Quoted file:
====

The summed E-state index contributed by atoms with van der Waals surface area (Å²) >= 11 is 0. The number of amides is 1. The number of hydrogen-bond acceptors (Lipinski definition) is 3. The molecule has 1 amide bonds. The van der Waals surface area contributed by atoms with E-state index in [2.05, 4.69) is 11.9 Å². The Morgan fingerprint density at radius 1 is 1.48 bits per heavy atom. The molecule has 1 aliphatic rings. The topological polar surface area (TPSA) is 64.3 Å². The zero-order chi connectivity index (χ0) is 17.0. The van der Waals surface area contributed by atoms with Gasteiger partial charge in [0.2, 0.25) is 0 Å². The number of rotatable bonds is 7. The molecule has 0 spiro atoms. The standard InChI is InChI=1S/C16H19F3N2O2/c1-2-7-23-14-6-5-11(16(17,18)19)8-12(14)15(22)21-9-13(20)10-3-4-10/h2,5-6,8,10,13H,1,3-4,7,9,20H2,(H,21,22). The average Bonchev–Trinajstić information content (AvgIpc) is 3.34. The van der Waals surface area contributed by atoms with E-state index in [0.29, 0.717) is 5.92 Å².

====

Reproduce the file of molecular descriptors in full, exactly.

The summed E-state index contributed by atoms with van der Waals surface area (Å²) >= 11 is 0. The number of amides is 1. The number of hydrogen-bond acceptors (Lipinski definition) is 3. The molecule has 1 amide bonds. The van der Waals surface area contributed by atoms with E-state index in [2.05, 4.69) is 11.9 Å². The Morgan fingerprint density at radius 1 is 1.48 bits per heavy atom. The molecule has 1 aliphatic rings. The topological polar surface area (TPSA) is 64.3 Å². The zero-order chi connectivity index (χ0) is 17.0. The van der Waals surface area contributed by atoms with Gasteiger partial charge in [0.2, 0.25) is 0 Å². The number of rotatable bonds is 7. The molecule has 0 spiro atoms. The standard InChI is InChI=1S/C16H19F3N2O2/c1-2-7-23-14-6-5-11(16(17,18)19)8-12(14)15(22)21-9-13(20)10-3-4-10/h2,5-6,8,10,13H,1,3-4,7,9,20H2,(H,21,22). The average Bonchev–Trinajstić information content (AvgIpc) is 3.34. The van der Waals surface area contributed by atoms with E-state index in [0.29, 0.717) is 5.92 Å².